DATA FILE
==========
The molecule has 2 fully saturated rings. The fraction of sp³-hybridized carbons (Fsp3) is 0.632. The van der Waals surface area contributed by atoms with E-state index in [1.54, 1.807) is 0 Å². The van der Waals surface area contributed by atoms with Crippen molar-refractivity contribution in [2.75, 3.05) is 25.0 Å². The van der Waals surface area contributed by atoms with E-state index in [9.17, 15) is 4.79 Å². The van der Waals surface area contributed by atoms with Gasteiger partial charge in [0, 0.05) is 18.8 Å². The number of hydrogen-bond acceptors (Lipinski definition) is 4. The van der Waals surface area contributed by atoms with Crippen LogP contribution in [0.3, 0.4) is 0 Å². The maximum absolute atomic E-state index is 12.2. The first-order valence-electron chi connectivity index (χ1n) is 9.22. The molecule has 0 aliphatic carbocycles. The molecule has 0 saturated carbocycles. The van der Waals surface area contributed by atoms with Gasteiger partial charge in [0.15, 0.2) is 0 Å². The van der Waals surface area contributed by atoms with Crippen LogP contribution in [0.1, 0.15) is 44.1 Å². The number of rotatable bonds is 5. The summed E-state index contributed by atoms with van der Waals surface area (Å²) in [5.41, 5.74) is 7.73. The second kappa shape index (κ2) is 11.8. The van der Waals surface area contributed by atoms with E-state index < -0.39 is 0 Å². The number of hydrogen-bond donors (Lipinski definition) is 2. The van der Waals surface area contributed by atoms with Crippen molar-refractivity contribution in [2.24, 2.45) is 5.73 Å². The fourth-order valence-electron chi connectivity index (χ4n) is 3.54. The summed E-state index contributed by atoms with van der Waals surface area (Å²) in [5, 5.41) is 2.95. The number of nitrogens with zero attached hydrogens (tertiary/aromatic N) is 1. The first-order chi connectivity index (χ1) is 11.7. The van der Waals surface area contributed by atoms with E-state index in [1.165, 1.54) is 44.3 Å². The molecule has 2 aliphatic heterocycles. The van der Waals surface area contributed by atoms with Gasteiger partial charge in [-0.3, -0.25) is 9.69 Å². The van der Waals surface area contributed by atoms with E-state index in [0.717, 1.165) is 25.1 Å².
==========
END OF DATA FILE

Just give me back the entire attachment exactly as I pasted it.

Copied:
The molecule has 2 fully saturated rings. The fraction of sp³-hybridized carbons (Fsp3) is 0.632. The van der Waals surface area contributed by atoms with E-state index in [1.54, 1.807) is 0 Å². The van der Waals surface area contributed by atoms with Crippen molar-refractivity contribution in [2.75, 3.05) is 25.0 Å². The van der Waals surface area contributed by atoms with E-state index in [9.17, 15) is 4.79 Å². The van der Waals surface area contributed by atoms with Gasteiger partial charge in [0, 0.05) is 18.8 Å². The number of hydrogen-bond acceptors (Lipinski definition) is 4. The van der Waals surface area contributed by atoms with Crippen LogP contribution in [0.3, 0.4) is 0 Å². The maximum absolute atomic E-state index is 12.2. The first-order valence-electron chi connectivity index (χ1n) is 9.22. The molecule has 0 aliphatic carbocycles. The molecule has 0 saturated carbocycles. The van der Waals surface area contributed by atoms with Gasteiger partial charge in [0.15, 0.2) is 0 Å². The van der Waals surface area contributed by atoms with Crippen LogP contribution in [0.1, 0.15) is 44.1 Å². The number of rotatable bonds is 5. The summed E-state index contributed by atoms with van der Waals surface area (Å²) in [5.41, 5.74) is 7.73. The second kappa shape index (κ2) is 11.8. The van der Waals surface area contributed by atoms with E-state index < -0.39 is 0 Å². The number of hydrogen-bond donors (Lipinski definition) is 2. The van der Waals surface area contributed by atoms with Crippen molar-refractivity contribution in [2.24, 2.45) is 5.73 Å². The fourth-order valence-electron chi connectivity index (χ4n) is 3.54. The summed E-state index contributed by atoms with van der Waals surface area (Å²) in [5, 5.41) is 2.95. The number of nitrogens with zero attached hydrogens (tertiary/aromatic N) is 1. The first-order chi connectivity index (χ1) is 11.7. The van der Waals surface area contributed by atoms with E-state index in [1.165, 1.54) is 44.3 Å². The molecule has 2 aliphatic heterocycles. The van der Waals surface area contributed by atoms with Gasteiger partial charge in [-0.3, -0.25) is 9.69 Å². The van der Waals surface area contributed by atoms with E-state index in [0.717, 1.165) is 25.1 Å².